Finding PMI Paid
Once you've explored the IRS rules for the PMI deduction and find that your home, AGI and loan origination date all meet the terms, then you should look for Form 1098, Mortgage Interest Statement. Usually, lenders have to send this document early in the year as long as you've paid at least $600 in home mortgage interest for the tax year. You can locate your PMI premiums paid in box 5.
If you don't receive this form since you didn't pay enough mortgage interest, however, that doesn't mean you're out of luck. You can ask your lender how much PMI you paid during the year or possibly locate the information on your year-end mortgage statement. In this situation, though, consider whether you'll have enough total itemized deductions to make this extra work worth it.
Calculating Your PMI Deduction
As long as your AGI doesn't exceed the $50,000 or $100,000 limits for the full deduction depending on your filing status, your deductible PMI will simply be the reported amount paid for the year. If you have two qualifying homes, you can simply add up the PMI paid for each property and know your deduction. For example, if you paid $2,400 in PMI on your first home and $1,200 on your second home, then you'll have a $3,600 PMI deduction.
On the other hand, you'll need to complete the PMI deduction worksheet located in the IRS Schedule A instructions if your AGI (shown on Form 1040 line 8b) exceeds the full deduction limit but falls below the limit for a partial deduction. This worksheet has you enter PMI paid and your AGI. It then asks you to compare your AGI to the filing status thresholds and do various calculations to determine how much PMI is deductible. Here are the steps you'll take for the comparison.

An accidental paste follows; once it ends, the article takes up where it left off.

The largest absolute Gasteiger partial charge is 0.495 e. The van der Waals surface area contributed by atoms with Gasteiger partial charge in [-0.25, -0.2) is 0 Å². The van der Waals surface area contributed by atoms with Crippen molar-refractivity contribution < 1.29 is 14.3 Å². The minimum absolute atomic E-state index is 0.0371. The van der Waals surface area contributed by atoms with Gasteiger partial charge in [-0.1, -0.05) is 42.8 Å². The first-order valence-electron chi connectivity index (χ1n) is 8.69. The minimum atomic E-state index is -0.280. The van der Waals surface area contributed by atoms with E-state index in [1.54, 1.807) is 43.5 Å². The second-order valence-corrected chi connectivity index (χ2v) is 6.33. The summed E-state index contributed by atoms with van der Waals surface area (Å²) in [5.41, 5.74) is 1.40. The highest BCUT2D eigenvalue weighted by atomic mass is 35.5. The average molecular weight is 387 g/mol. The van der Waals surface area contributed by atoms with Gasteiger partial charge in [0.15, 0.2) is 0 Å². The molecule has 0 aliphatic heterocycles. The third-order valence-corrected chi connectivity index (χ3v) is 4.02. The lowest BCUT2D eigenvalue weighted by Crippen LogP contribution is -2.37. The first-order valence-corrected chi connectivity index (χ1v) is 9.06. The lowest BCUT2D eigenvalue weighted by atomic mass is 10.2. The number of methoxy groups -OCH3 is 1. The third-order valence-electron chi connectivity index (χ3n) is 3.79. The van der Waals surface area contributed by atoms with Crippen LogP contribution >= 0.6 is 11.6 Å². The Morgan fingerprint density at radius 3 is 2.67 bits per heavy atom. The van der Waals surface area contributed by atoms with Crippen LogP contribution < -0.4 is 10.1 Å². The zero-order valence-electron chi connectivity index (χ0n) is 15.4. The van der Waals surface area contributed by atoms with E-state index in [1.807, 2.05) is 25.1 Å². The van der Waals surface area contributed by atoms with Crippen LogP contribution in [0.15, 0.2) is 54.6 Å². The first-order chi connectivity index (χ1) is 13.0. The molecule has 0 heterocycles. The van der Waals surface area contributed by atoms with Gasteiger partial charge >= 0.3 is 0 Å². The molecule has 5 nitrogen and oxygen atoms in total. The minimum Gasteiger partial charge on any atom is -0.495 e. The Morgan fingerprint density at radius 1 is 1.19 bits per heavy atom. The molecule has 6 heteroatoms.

- Take your AGI and subtract either the $50,000 or $100,000 limit from it.
- Round up to the next $500 or $1,000 if necessary to have an even multiple.
- Take that new income and divide it by $5,000 (married filing separately) or $10,000 (all other statuses) to get a decimal multiplier. Use 1 if your multiplier is equal to or higher than 1.
- Multiply your PMI paid by the multiplier in step three to get an excluded amount.
- Subtract the above amount from your PMI paid to get your final deduction amount.
Deducting PMI Premiums
Actually, taking the mortgage insurance tax deduction can be easier than doing the initial calculations and research. You'll need to go to Schedule A, Itemized Deductions, and then put your deductible PMI amount on line 8d.
This is also a good time to claim other home-related itemized deductions. For example, you can put your mortgage interest paid from box 1 of Form 1098 on line 8 of your Schedule A. You can list your property taxes on line 5b as well. Don't forget that you can also consider medical expenses, casualty losses from presidentially declared natural disasters, charitable contributions and local and state taxes on Schedule A.
Once you're done claiming itemized deductions, follow Schedule A's instructions to total everything claimed to get your final amount on line 17. That amount then gets transferred to Form 1040 on line 9 as a below-the-line tax deduction.
- Consumer Financial Protection Bureau: What Is Private Mortgage Insurance?
- IRS: Changes to the Deductibility of Mortgage Insurance Premiums (MIP)
- IRS: Schedule A
- IRS: 2019 Instructions for Schedule A
- IRS: Form 1098, Mortgage Interest Statement
- IRS: Form 1040
- Bankrate: Private Mortgage Insurance (PMI) Federal Income Tax Deduction Returns
- Investopedia: 5 Types of Private Mortgage Insurance (PMI)
- Kiplinger: What's the Standard Deduction for 2020 vs. 2021?
- Credit Karma: Can I Claim the Mortgage Interest Deduction if I Don’t Have Form 1098?
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Ashley Donohoe has written about business and technology topics since 2010. Having a Master of Business Administration degree, bookkeeping certification and experience running a small business and doing tax returns, she is knowledgeable about the tax issues individuals and businesses face. Other places featuring her business writing include Zacks, JobHero, LoveToKnow, Bizfluent, Chron and Study.com.